Google’s new British headquarters is blowing the mind of a lot of people, and it may mark a new age for architecture. The building will be the biggest one in London; it will have 329 meters in length horizontally.
In the willy-waving world of modern architecture, bigger is often better. But the great phallic skyscrapers of the 20th century could become a thing of the past, according to one expert who believes Google’s one million square feet ‘landscraper’ HQ in London is a template for the buildings of the future. The technology giant is planning to construct an epic new £1billion building that houses 7,000 employees but stands just 11-story tall.
The new concept, designed by Thomas Heatherwick and Bjarke Ingels, prioritizes the horizontal line rather than the vertical one we usually see on buildings nowadays. The designers call it a landscraper, a mix between landscape and skyscraper.
As it is common in all of Google’s buildings, the landscraper will have a variety of amenities you’d expect for employees. There will be cafes and meeting rooms, as well as a three-lane, 25-meter swimming pool, massage rooms, a “multi-use games area” for sports like basketball and football, and a 210-seat auditorium for product announcements and talks. The roof will be covered in a 300-meter-long garden, divided into different zones, including a “pause area” filled with wildflowers and woodland plants, a cafe, and a 200-meter “trim trail” for runners.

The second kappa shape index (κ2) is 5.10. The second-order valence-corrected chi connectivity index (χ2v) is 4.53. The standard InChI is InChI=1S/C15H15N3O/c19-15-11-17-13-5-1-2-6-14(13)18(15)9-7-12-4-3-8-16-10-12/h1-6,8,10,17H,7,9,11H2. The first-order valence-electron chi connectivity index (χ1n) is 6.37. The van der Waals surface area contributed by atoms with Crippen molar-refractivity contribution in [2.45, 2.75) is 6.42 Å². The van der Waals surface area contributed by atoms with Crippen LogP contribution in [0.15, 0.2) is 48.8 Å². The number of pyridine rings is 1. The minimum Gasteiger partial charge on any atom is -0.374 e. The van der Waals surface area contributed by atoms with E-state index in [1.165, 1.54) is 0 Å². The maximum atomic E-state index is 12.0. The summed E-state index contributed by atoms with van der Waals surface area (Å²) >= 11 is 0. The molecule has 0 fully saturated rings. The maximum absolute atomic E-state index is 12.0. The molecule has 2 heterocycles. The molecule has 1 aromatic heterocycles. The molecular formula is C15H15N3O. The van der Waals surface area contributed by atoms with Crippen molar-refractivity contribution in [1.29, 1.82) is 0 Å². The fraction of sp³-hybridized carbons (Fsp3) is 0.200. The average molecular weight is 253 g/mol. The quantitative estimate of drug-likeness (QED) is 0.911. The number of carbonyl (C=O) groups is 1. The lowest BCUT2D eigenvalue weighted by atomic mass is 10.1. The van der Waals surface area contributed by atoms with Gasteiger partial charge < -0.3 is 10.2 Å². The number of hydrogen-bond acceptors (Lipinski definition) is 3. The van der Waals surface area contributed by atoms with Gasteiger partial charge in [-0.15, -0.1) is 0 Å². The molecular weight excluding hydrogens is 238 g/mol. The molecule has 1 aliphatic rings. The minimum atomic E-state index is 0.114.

Let’s take a look at how the project looks like:
The main entrance to the offices will be opposite King’s Cross Tube station. Image: Google
The interior of the building will be mainly given over to open-plan offices. Image: Google
A plan for the garden shows it’s split into some different zones and includes a 200-meter running trail. Image: Google
The rooftop garden will be perhaps the most impressive feature of Google’s new London HQ. Image: Google
At 330 meters long (that’s longer than The Shard, London’s biggest skyscraper, is tall), Google’s new HQ will certainly make its presence known. Image: Google
Parts of the building will overlook canals in the Kings Cross area. Image: Google
Floor-to-ceiling windows will let in light all day, with rotating wooden shutters blocking the worst of the glare. Image: Google
The garden will be sloped like the rest of the building. Image: Google